Patents for Business: The Manager's Guide to Scope, Strategy, and Due Diligence

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Praeger Publishers, 2007 - 202 pages


In a world where your intellectual property is your most valuable asset, patents are becoming an essential tool for achieving and maintaining a competitive edge. With billions of dollars at stake, companies are defending their patents vigorously; high-profile cases, such as Microsoft's $900 million patent dispute settlement with Sun Microsystems, and Medtronic's acquisition of a competitor's entire patent portfolio for $1.35 billion, are cases in point. While most companies will not operate at this level, the strategic management of patents, and the costs of enforcing and defending them, are becomining critical business functions.

In this accessible and practical guide, Henry Heines shows readers how to apply due diligence, a common concept in corporate finance and investing, to analyze the costs and benefits of patent management, and to navigate through the legal and technical maze. With dozens of examples from many industries, he walks readers through the various ways in which technological advances can be presented as patentable inventions and in which the patents of competitors can be confronted and evaluated. He also offers guidance in managing a portfolio of patents and inventions, regardless of whether they make it to market as products. A glossary of terms and listing of resources will make this book a handy reference for anyone involved in product development, corporate strategy, or intellectual property.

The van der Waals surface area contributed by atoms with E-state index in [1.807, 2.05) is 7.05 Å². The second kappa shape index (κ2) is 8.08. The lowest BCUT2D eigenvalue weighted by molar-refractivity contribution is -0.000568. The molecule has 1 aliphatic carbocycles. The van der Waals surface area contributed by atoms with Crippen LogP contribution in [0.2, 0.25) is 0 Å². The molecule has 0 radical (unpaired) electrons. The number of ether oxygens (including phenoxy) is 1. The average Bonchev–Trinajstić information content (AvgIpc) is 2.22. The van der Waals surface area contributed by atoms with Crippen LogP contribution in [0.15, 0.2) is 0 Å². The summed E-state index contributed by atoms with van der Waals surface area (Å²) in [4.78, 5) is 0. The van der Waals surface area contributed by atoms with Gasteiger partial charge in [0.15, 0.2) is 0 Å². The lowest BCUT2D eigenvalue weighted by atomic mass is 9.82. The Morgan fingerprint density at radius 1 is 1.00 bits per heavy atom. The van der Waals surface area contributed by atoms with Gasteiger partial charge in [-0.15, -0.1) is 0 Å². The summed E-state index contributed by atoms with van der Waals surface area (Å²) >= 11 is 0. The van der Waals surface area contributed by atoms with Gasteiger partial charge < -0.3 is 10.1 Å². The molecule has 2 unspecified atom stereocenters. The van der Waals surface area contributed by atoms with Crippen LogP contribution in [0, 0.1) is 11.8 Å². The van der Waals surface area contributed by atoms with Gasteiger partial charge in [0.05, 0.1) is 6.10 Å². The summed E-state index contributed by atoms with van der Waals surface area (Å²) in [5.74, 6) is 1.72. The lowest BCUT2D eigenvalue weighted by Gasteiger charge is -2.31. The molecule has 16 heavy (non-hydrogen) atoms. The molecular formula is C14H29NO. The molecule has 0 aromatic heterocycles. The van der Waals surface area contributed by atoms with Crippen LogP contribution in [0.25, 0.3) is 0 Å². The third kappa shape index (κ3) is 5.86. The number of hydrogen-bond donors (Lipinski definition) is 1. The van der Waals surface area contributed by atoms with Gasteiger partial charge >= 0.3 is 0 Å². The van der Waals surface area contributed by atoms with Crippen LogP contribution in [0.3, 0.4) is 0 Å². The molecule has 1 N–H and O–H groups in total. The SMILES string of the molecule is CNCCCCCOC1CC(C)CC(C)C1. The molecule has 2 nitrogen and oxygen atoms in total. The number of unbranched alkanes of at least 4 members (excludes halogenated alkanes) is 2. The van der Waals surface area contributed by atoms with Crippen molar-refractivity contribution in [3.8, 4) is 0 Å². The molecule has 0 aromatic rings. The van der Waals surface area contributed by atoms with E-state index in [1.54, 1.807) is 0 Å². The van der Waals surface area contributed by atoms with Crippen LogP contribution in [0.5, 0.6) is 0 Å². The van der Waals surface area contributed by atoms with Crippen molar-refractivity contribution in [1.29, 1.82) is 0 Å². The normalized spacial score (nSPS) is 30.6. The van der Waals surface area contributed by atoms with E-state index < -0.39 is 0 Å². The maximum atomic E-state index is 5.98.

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Contents

What Is Patentable? Mining
11
Claim Scope
21
Monopoly or Maze? The Board Game
43
Copyright

6 other sections not shown

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About the author (2007)

M. Henry Heines is a chemical engineer, patent attorney, and partner in the law firm of Townsend and Townsend and Crew LLP, headquartered in San Francisco. He has over 30 years of experience advising large and small businesses, universities, research institutions, and venture capitalists in such fields as chemistry, biotech, semiconductors, medical devices, and laboratory instruments. He is the author of many articles on the management of patents, and serves as Patent Editor of Chemical Engineering Progress. He is also the author of Patent Empowerment for Small Corporations (Quorum, 2001).

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